The Slamdance lineup is has been announced â€” in addition to previously announced opening night film "Wassup Rockers" from "Kids"‘ Larry Clark, plenty of other promising-looking stuff, including Heidi Van Lier‘s "unromantic comedy" "Monday."
At the Independent, both David Thomson tackles Woody Allen twice (but neither time literally, not matter how much good money we’d pay): the first, on occasion of Allen’s 70th birthday, is a general overview of the filmmaker’s cultural legacy and the shifting tones of his films; the second, and more interesting, deals with "Match Point," which Thomson is all giggly for (or at least, as giggly as one can get for "the most cool, astringent and disturbing film Woody Allen has ever made"):
Such delicate material as this needs precise control, and I don’t think I’ve ever felt the reins in an Allen film so taut. There is a narrative suspense here that he has rarely possessed, or risked. It is so great that "Match Point" is the first film I’ve seen this year that positively requires a sequel (it would not be too hard, the one lead person who dies here could come back as a questioning sibling).
The must-read of the week thus far is Polly Toynbee‘s invective against C.S. Lewis’ "Chronicles of Narnia" that also encompasses the forthcoming film, and, eventually, Christianity (or at least elements of it) and Republicanism:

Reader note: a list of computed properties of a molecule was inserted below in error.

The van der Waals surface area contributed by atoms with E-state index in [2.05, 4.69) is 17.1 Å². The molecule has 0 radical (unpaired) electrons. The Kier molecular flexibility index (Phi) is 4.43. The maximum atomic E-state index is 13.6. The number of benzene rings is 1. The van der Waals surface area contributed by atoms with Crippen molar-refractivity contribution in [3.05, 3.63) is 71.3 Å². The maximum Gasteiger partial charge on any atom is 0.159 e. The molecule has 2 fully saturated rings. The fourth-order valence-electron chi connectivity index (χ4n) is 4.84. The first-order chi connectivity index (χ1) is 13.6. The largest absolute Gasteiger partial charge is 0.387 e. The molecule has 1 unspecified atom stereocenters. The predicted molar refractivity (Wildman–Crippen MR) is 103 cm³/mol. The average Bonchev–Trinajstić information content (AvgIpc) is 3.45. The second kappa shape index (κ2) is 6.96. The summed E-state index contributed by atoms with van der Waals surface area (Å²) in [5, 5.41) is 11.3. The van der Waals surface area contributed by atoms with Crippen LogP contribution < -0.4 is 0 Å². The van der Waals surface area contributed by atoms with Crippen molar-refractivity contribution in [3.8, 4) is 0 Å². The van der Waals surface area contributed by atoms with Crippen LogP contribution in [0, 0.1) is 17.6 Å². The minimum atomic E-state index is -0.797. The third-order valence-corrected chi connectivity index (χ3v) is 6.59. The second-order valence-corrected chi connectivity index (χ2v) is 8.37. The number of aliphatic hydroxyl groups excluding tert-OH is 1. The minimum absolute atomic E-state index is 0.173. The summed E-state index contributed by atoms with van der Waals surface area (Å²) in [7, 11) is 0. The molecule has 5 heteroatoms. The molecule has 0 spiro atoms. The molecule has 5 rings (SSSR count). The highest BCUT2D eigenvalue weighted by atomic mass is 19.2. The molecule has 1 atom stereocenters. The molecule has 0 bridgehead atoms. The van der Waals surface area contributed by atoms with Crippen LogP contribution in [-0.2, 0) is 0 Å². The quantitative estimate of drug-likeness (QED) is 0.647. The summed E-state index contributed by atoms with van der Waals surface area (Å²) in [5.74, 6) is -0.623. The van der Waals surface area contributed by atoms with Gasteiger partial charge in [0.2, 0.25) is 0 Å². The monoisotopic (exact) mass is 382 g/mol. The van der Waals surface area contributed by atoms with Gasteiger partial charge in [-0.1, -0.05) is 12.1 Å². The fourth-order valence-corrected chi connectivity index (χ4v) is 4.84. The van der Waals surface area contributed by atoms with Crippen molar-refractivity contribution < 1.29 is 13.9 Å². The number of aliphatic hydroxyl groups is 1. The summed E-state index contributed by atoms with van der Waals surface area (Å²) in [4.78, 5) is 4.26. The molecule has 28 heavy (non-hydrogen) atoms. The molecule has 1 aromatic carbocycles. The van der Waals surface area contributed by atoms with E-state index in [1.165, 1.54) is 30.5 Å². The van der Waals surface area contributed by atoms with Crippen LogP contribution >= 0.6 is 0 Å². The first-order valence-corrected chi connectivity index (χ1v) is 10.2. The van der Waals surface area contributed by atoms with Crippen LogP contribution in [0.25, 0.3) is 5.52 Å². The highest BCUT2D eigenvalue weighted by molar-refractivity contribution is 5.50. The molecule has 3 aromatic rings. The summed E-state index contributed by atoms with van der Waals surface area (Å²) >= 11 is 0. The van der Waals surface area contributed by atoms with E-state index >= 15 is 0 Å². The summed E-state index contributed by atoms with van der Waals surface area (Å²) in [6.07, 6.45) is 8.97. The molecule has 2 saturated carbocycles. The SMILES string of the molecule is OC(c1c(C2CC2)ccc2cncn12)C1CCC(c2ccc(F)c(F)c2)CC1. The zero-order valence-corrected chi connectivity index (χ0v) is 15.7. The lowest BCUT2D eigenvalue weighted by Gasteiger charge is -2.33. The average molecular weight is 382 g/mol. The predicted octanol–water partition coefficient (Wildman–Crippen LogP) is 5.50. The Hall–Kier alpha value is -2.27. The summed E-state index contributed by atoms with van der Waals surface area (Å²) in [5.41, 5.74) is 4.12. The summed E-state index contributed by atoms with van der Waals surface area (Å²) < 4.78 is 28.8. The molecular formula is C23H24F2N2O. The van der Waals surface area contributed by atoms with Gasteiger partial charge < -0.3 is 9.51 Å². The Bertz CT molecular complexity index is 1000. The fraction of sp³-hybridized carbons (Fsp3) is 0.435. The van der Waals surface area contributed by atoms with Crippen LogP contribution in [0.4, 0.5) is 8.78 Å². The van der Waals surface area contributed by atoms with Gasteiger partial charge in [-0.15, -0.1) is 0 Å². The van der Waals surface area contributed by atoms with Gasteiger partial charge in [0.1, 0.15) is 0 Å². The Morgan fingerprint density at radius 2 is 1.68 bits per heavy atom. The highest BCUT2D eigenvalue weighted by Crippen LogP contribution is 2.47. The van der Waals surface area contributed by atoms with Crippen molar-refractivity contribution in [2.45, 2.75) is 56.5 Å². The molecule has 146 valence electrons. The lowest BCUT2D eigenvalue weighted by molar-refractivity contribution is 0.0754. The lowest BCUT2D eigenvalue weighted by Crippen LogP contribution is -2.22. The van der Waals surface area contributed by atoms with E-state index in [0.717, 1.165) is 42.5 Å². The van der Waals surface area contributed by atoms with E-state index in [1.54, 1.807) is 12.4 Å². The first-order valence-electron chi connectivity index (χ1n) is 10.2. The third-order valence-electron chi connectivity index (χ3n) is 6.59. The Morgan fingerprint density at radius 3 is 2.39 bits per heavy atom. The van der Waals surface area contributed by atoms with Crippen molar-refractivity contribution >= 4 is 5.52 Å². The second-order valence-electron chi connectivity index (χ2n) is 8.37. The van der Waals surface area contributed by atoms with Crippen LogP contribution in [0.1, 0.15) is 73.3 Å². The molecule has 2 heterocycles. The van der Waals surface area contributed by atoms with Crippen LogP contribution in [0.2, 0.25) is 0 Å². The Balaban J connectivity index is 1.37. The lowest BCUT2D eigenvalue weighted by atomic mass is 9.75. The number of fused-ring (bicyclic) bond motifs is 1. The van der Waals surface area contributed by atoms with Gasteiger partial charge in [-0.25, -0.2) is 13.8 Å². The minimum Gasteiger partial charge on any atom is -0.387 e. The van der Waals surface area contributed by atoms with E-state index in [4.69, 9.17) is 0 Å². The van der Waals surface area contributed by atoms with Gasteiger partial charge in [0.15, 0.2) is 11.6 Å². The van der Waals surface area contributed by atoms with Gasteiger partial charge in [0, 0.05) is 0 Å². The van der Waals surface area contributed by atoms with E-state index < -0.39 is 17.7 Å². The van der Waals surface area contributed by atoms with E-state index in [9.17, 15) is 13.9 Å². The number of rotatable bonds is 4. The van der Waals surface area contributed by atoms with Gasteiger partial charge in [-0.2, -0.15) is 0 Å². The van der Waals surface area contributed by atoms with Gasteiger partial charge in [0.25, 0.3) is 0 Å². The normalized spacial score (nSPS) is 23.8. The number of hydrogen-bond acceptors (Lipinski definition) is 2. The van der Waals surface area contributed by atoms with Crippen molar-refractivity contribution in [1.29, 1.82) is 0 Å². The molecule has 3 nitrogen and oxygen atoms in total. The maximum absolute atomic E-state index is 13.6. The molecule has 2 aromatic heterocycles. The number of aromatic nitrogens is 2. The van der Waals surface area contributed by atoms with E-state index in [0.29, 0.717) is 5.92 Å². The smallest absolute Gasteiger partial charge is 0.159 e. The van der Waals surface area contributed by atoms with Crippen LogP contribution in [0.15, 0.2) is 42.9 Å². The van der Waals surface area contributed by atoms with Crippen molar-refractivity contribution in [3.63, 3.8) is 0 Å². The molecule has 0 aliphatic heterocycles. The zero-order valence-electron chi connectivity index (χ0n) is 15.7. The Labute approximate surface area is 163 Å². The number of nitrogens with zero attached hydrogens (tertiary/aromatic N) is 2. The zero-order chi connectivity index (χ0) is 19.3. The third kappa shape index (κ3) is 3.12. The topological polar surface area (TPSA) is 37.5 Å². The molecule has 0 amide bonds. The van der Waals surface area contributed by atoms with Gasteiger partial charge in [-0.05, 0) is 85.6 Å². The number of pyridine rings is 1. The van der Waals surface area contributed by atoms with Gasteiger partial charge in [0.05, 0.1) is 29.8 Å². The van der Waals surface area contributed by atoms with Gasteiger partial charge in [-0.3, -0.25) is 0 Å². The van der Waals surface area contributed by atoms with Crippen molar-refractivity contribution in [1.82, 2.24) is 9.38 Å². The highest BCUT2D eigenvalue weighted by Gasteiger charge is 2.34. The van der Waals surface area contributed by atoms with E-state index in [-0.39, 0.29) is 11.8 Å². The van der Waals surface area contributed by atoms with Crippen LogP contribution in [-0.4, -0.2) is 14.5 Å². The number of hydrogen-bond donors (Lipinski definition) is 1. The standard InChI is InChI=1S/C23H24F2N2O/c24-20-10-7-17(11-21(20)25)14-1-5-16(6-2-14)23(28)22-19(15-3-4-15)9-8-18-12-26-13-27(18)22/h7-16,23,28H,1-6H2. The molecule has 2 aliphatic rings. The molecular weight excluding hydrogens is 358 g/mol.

[H]ere in Narnia is the perfect Republican, muscular Christianity
for America – that warped, distorted neo-fascist strain that thinks
might is proof of right. I once heard the famous preacher Norman
Vincent Peel in New York expound a sermon that reassured his wealthy
congregation that they were made rich by God because they deserved it.
The godly will reap earthly reward because God is on the side of the
strong. This appears to be CS Lewis’s view, too. In the battle at the
end of the film, visually a great epic treat, the child crusaders are
crowned kings and queens for no particular reason. Intellectually, the
poor do not inherit Lewis’s earth.
And over at Radar, Derek de Koff, in honor of "Transamerica" and "Breakfast on Pluto," chats with a panel of drag queens and transvestite experts (we’re not sure where Joan Rivers fall there) about the many films featuring actors in drag.
+ 12th Annual Slamdance Film Festival Announces 2006 Line-Up (Official site)
+ Atlantic City (2005) (RogerEbert.com)
+ Happy Birthday, Allen Stuart Konigsberg (Independent)
+ Film Studies: Woody Allen’s back – and he’s grown up at last (Independent)
+ ‘Narnia represents everything that is most hateful about religion’ (Guardian)
+ It takes a zombie to speak out (LA Times)
+ Transgender Benders (Radar Online)